Where did you learn how to do all that?

… and after.

The answer is: nowhere and everywhere. Trial and error. The internet. Reinventing the wheel. Brainstorming. No one will mistake my work for a professional’s, and it takes me hours to solve some dumb problems. But I’m a firm believer in the McGuyver system, though I call it by its more vulgar french term: Système D (the D stands for “démerde”. Look it up.) It’s not like any of this stuff is hard, per se. It’s more just unfamiliar to most people. Luckily for me, the internet has made it easy to get free tutorials, some of them illustrated or even videotaped. This then provides confidence, and the success at one project breeds confidence for the next one, etc. Before last week, I didn’t know how to retrofit a switch in a lamp or install backsplash without nails. Now I do, and will feel less nervous trying new things next time around.

The Preservation Planning Part

It was wonderful to see what one week of sweat equity can add to a place. In my classes I teach about the value of this: how it builds sense of ownership, how it increases well-being. Well it did it for me, and more importantly it did it for my sister too. The day after I left, she was inspired to repaint her kitchen, completing a pretty impressive transformation. All for less than a couple hundred bucks. IMG_0993

In my classes, I also discuss the different faces of gentrification. Runaway gentrification is a very bad thing: it alienates and displaces the local community, and eventually destroys the identity it co-opts. On the other hand, slow and controlled gentrification can be a force for good. It gradually improves quality of life in a neighborhood without shutting out existing residents. My sister’s new neighborhood is a working-class hispanic enclave. As others have noted, it’s been bypassed by the aggressive gentrification that has affected much of Brooklyn in the last decade. When we were walking around, my sister worried that she would become the face of Sunset Park’s gentrification. But I don’t think so, or at least not in the negative sense. Julia is a civil servant in the very community in which she lives. That’s exactly what planners aim for: it fosters culturally sustainable, vibrant places. If she lived in Sunset Park to commute to a barista job in Park Slope while waiting to make it big in the art world, that would make her a hipster caricature. But she doesn’t. Instead she says hi to her middle-school students as they walk down the street.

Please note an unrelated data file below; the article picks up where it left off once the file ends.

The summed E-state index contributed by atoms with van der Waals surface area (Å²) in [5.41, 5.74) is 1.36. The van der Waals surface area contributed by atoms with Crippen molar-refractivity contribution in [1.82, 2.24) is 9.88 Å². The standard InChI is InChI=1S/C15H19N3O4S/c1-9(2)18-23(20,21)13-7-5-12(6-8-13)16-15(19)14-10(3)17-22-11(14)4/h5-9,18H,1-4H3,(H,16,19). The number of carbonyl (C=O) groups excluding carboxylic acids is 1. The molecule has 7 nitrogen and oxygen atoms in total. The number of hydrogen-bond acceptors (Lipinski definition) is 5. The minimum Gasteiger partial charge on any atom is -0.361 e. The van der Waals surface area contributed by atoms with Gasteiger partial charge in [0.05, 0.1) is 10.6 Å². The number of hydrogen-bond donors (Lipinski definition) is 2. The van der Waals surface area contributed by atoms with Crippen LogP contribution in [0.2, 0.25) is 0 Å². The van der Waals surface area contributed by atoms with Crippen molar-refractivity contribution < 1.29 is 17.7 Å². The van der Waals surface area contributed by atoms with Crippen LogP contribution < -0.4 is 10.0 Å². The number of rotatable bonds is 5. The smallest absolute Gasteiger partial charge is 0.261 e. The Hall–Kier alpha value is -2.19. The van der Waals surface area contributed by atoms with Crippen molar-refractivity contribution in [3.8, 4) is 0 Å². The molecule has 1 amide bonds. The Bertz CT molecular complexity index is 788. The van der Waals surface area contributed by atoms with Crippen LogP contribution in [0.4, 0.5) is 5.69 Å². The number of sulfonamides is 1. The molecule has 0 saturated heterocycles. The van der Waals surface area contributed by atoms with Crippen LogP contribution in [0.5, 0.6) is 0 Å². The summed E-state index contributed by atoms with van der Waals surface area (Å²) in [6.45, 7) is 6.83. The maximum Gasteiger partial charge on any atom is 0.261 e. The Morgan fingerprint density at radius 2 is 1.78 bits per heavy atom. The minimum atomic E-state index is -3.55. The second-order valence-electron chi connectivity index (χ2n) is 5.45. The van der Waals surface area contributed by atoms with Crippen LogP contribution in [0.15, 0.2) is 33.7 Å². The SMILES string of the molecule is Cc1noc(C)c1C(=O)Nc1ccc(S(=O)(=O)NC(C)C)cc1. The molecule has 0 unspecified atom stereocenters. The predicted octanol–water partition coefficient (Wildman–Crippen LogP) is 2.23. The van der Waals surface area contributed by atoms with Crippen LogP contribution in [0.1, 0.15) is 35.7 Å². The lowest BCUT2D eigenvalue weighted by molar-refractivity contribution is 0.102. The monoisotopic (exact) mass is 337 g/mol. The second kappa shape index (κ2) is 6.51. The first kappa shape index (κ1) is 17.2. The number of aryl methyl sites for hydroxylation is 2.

When Julia’s lovely masonry apartment building was built in the 1920’s, it was named “Park Slope Homes”, which is… inventive. The building is a solid 20 minute walk from the southern edge of the Slope. I can understand the desire to sell to a more upscale clientèle, but any sense of inferiority is hopefully now buried. The Slope has more variety of businesses, it’s true, but Sunset Park was lively and welcoming: people were strolling at all hours, storefronts were colorful, and a taco truck was parked a minute’s walk away. I think my sis will be happy there, and will keep giving back to the community. As for me: I got to relax, bond with my sister, and even reinforce my core beliefs in my work in the process. Looking forward to visiting again soon, with tools in tow.

By any definition, "Park Slope Homes" are nowhere near Park Slope. Great access to Sunset Park and Green-Wood Cemetery, though.
By any definition, “Park Slope Homes” are nowhere near Park Slope. Great access to Sunset Park and Green-Wood Cemetery, though.